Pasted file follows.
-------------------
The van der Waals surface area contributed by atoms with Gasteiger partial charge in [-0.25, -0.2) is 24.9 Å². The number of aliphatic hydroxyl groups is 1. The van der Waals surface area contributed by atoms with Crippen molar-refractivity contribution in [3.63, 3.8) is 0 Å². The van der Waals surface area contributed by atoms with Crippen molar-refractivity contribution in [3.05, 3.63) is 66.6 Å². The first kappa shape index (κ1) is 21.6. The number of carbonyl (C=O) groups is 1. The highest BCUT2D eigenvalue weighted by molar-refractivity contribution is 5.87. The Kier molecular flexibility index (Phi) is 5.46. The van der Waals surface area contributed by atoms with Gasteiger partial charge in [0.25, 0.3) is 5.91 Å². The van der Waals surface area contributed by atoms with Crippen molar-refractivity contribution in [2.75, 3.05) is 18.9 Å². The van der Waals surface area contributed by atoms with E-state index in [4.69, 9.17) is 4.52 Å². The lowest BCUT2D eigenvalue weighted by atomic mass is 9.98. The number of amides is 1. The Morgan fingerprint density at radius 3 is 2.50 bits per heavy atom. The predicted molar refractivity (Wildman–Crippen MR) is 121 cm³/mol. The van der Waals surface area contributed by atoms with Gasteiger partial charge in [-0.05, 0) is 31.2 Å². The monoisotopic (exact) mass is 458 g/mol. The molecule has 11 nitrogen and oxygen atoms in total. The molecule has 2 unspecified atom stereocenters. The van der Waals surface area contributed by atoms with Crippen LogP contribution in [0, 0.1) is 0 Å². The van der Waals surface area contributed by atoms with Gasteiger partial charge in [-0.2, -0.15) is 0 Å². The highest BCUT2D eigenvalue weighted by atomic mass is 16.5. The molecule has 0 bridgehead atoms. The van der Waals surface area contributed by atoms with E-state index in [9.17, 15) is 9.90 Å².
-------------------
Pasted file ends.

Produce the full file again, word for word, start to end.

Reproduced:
The van der Waals surface area contributed by atoms with Gasteiger partial charge in [-0.25, -0.2) is 24.9 Å². The number of aliphatic hydroxyl groups is 1. The van der Waals surface area contributed by atoms with Crippen molar-refractivity contribution in [3.63, 3.8) is 0 Å². The van der Waals surface area contributed by atoms with Crippen molar-refractivity contribution in [3.05, 3.63) is 66.6 Å². The first kappa shape index (κ1) is 21.6. The number of carbonyl (C=O) groups is 1. The highest BCUT2D eigenvalue weighted by molar-refractivity contribution is 5.87. The Kier molecular flexibility index (Phi) is 5.46. The van der Waals surface area contributed by atoms with Gasteiger partial charge in [0.25, 0.3) is 5.91 Å². The van der Waals surface area contributed by atoms with Crippen molar-refractivity contribution in [2.75, 3.05) is 18.9 Å². The van der Waals surface area contributed by atoms with E-state index in [4.69, 9.17) is 4.52 Å². The lowest BCUT2D eigenvalue weighted by atomic mass is 9.98. The number of amides is 1. The Morgan fingerprint density at radius 3 is 2.50 bits per heavy atom. The predicted molar refractivity (Wildman–Crippen MR) is 121 cm³/mol. The van der Waals surface area contributed by atoms with Gasteiger partial charge in [-0.05, 0) is 31.2 Å². The monoisotopic (exact) mass is 458 g/mol. The molecule has 11 nitrogen and oxygen atoms in total. The molecule has 2 unspecified atom stereocenters. The van der Waals surface area contributed by atoms with Crippen LogP contribution in [0, 0.1) is 0 Å². The van der Waals surface area contributed by atoms with Gasteiger partial charge in [-0.2, -0.15) is 0 Å². The highest BCUT2D eigenvalue weighted by atomic mass is 16.5. The molecule has 0 bridgehead atoms. The van der Waals surface area contributed by atoms with E-state index in [9.17, 15) is 9.90 Å².